“Lord Woolf has given a lifetime of service promoting the rule of law, human rights, prison reform and inter-faith dialogue. Following his eponymous report which exposed severe weaknesses in the British prison system and made over 200 recommendations for its improvement, he has continued to serve as Chair of the Prison Reform Trust. As Master of the Rolls, he was responsible for implementing the substantial reforms to Civil Justice he had recommended in his Report to the Lord Chancellor in Access to Justice on England and Wales. As Lord Chief Justice, he navigated the country through a time of significant constitutional change. He was the UK representative to the Group of Wise Persons which drew up a strategy to secure the long term effectiveness of the European Convention on Human Rights. He has served as Pro-Chancellor of London University and Chair of Council of University College, London. He assisted in establishing the Woolf Interfaith Institute in Cambridge to promote dialogue between Christians, Muslims and Jews, and remains its patron today.”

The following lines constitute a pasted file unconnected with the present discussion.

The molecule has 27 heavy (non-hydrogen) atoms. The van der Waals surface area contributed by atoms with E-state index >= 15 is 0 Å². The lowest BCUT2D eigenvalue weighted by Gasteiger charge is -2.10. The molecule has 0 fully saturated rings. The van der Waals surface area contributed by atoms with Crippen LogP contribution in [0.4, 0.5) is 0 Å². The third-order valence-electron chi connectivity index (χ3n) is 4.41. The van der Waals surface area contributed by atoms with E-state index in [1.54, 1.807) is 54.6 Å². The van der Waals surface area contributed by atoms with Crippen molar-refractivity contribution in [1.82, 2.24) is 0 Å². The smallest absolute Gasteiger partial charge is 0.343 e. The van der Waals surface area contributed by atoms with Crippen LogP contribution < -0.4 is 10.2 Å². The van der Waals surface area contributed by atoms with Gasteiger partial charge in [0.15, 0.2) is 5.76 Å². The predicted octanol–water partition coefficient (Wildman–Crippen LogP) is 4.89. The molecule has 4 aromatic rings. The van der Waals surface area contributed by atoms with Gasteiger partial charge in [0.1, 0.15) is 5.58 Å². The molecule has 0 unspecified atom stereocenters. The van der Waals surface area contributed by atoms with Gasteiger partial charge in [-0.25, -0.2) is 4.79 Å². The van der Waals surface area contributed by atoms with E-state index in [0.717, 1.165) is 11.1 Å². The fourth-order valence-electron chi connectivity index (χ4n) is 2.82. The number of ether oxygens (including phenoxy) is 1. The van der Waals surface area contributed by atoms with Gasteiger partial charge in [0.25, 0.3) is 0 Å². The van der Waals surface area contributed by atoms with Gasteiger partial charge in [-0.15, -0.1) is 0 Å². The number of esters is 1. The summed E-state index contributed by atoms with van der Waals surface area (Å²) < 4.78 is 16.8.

Lord Woolf accepts appointments to sit as an arbitrator or mediator; his extensive experience (set out below) also makes him ideally suited to provide expert opinions on matters within his areas of expertise.
Lord Woolf has had a very long standing interest in alternative dispute resolution and mediation. His report, Access to Justice, 1996 (“The Woolf Report”) was generally acknowledged to have been a catalyst for the development of ADR in England. Lord Woolf has lectured on the subject of ADR both in the United Kingdom and in many countries abroad. He also chaired the network of the Presidents of the Supreme Judicial Courts of the European Union’s Working Group on mediation.
Lord Woolf is a chartered arbitrator. He has also served as Special Adviser to CEDR and was Co-Chair of the Commission for Settlement in Arbitration and he was a member of CEDR’s Distinguished Panel of Third-Party Neutrals, a panel of CEDR’s most senior dispute resolution experts.